Work-life balance in India is like a dream that has never come true. In the metro cities of India, where people often end up commuting for 6 hours a day and then work for another 8-9 hours, work acquaintances are more privileged than families. Even if the commute is not too extensive, the competition is so fierce that performers are the only ones that get rewarded. And the pressure to perform above average ends up taking more hours of employees every day, without getting any extra pay or holiday for the same.
According to a study of 100 cities around the world conducted by an Amsterdam-based consultancy Arcadis, five of the biggest cities of India – Bengaluru, Chennai, Kolkata, Mumbai, and New Delhi – ranked extremely low in terms of work-life balance. Bengaluru, Chennai and Kolkata ranked in the 70s while Mumbai was at 86th rank and New Delhi was at 87th. According to the study, Indians worked for around 2,195 hours on an average each year, whereas in Hamburg, people worked for about 1,473 hours every year, which is among the top three scores.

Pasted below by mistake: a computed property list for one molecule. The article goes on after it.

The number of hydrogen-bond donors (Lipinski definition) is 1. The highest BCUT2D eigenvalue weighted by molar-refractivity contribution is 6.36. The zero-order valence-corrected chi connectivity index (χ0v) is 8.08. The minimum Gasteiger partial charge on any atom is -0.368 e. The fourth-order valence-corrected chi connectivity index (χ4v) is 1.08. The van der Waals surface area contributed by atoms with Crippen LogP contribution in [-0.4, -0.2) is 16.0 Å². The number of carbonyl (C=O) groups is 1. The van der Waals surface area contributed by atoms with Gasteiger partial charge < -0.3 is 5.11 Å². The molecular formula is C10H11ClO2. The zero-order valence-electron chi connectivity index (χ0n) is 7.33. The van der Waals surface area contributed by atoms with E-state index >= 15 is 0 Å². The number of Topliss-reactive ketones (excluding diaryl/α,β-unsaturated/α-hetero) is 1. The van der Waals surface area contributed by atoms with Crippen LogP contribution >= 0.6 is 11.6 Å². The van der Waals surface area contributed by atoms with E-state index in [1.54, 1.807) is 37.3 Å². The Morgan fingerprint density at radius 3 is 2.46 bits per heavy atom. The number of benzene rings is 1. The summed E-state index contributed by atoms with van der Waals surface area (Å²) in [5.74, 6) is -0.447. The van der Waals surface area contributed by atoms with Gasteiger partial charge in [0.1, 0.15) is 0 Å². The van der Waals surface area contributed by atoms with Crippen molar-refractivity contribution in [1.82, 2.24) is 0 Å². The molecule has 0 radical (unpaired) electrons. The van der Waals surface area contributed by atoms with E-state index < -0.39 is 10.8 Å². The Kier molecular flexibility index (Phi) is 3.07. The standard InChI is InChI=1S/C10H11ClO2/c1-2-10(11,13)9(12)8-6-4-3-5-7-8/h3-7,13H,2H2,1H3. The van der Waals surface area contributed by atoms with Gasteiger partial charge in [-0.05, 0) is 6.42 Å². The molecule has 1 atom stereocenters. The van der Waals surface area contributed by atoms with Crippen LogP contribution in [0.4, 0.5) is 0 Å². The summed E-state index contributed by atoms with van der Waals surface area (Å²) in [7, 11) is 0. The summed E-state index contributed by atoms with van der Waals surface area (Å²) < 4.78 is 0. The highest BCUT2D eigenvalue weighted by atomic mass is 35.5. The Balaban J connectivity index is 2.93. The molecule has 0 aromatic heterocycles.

In a study conducted by EY in 2015, 30% of Indian respondents have revealed that managing work, family and personal responsibilities had become harder in the past five years.
In the western countries, work-life balance is taken very seriously. In Canada, the national press does not work during the weekends. In Germany, the shop closing and opening laws are strictly regulated, where a shop closes at around 6 PM every day and does not open on Sundays or national holidays at all. In 2017, France has introduced a law that allows workers a right to disconnect themselves from work-related messages or emails after working hours. In Netherlands, the work week is 30.3 hours long. In Denmark, the working day is no more than 6.6 hours long, and both the parents are entitled to 23 weeks of maternity or paternity leave.
On paper, several firms in India too have started offering paternity leaves for new fathers. And the maternity leave can be extended for around 6 months. However, in reality, the things aren’t so smooth especially for working women. This is because most working women struggle with a burden of performing at the workplace while taking utmost care of the children, family and household with little help from anyone else. This creates a huge roadblock in the way of achieving work-life balance.
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The CSR Journal Team